A woman at an electric car charging station

How to charge an electric car

Want to get up to speed on charging an EV? Check out our guide for everything you need to know.

Thinking about going electric with your next car? You’re not alone. According to a YouGov survey carried out in 2019, 57% of Brits would consider buying an electric car if they found one at the right price. That said, owning an electric car means learning how to charge it and it’s not quite as simple as popping into the petrol station. But in some ways, the fact you can plug your car in to charge overnight makes things a lot easier. 

But if you aren’t up to speed on how to charge an electric car, it can still seem daunting. So we've put together a handy guide to help answer all your electric car charging questions.

How long does it take to charge an electric car?

Think of electric charge as fuel, only it takes more time to pour the fuel into your fuel tank or battery. How much time depends on the speed of the fuel pump (the charging station) and the size of the nozzle in your car (your on-board charger).

The amount of time it takes to charge an electric car depends on the size of the battery, the speed of the charging point and the design of the electric car in question. 

A fast charging point with a fast on-board charger and a small battery will charge the car up more quickly. But if you have a slow on-board charger, you might not be able to charge as fast as the charging point can manage. And if you have a big battery, it’ll take longer to ‘fill up’.

As a rough guide a smaller, older electric car, like the 24kWh Nissan Leaf, will take around five hours to charge up to 100% from a home charging point, and half an hour from a rapid public charger.  However, keep in mind that most batteries charge much more quickly up to 80% than from 80% to 100% – so a quick top-up to get you home might only take 15 to 30 minutes or so, depending on how much is left in your battery.

Electric car charging

How much does it cost to charge up at home?

This all depends on your home electricity tariff. And you can work it out pretty easily. Simply find out the size of the battery in the electric car you’re thinking of buying, which will be measured in kWh (kilowatt hours), then multiply that by the cost of your electricity per kWh. For example, if you’ve got a Nissan Leaf with a 24kWh battery, and each kWh costs you 15p, a full charge will cost you £3.60. 

And how much does it cost at a charging station?

It’s usually quite a bit more than it is at home, but it varies depending on which company owns the charging station and the size of your battery. For example, to charge a 24kWh Nissan Leaf from 20% to 80% will cost you £3.37 at a Pod Point rapid charger or £3.60 from an Ecotricity charge point.

Where can I charge my electric car?

You can charge up at home if you’ve got somewhere to install a home charging point. Out and about, public chargers are springing up everywhere. Many petrol stations now have at least one; there are chargers next to parking bays on the street and supermarkets are now installing them in their car parks across the country. You can also charge up at most motorway service stations.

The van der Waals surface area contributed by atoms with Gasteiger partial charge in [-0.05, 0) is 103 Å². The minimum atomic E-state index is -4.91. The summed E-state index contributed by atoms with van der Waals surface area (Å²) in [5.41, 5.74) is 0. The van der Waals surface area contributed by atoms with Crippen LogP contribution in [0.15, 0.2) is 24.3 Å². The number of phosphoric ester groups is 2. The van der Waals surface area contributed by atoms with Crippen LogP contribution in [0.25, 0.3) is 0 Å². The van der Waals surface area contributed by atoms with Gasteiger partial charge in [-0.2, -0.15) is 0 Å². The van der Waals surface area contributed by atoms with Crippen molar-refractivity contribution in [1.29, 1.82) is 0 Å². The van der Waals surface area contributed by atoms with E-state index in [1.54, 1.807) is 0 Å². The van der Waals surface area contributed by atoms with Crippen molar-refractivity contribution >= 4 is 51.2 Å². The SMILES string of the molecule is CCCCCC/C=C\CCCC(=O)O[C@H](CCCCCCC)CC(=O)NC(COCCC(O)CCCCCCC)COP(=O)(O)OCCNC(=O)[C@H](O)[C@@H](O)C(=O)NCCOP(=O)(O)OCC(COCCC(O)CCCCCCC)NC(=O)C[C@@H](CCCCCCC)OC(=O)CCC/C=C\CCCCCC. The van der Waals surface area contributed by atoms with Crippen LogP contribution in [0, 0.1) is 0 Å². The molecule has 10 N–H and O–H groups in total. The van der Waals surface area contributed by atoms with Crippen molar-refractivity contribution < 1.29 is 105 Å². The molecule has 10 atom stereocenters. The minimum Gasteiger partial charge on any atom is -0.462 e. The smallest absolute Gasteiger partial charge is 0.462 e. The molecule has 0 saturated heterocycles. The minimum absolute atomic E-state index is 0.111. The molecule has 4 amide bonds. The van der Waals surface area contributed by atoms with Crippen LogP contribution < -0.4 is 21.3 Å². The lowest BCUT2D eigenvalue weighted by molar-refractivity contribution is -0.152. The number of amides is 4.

Are there free electric car charging points?

Not really – though certain Teslas do come with free access to their own ‘supercharger’ rapid charging network. And some hotels might let paying guests charge up overnight.

How much is an electric car charging point for my home?

Prices start from around £800, but this will vary depending on which company you choose. This cost can usually be reduced by £350 thanks to a government grant, provided you meet certain eligibility criteria like having dedicated off-street parking, having bought your electric car after 1 October 2016 and having not already claimed the grant for your electric car.

Are all electric cars the same to charge up?

No, they all charge at different speeds, depending on their on-board chargers, as we’ve already mentioned. The second difference is that not all of their plug sockets are the same. 

There are three main types of socket in use today: Type 2, Chademo, and CCS. CCS charging sockets are based on the same technology as Type 2 sockets, but allow for much faster charging, so many new electric cars combine these two sockets into one. As a result, Chademo is becoming a less popular choice.

An electric car next being charged

What do the different charging cables do?

The main difference between the different types of charging cables is that they can handle different rates of charge. If you only have a type 2 connector, for example, you can’t charge as quickly as you could with a CCS connector - the fastest charging cable there is. 

Chademo cables are somewhere between the two and Tesla has its own cable, which is a variant of Type 2.

What if I run out of battery?

Quite simply, your car will grind to a halt, in just the same way it would if it was powered by petrol or diesel and you ran out of fuel. 

Most recovery companies now have equipment to help add a bit of charge to your electric car, or if not, they’ll tow you to the nearest charging point so that you can charge your car up.

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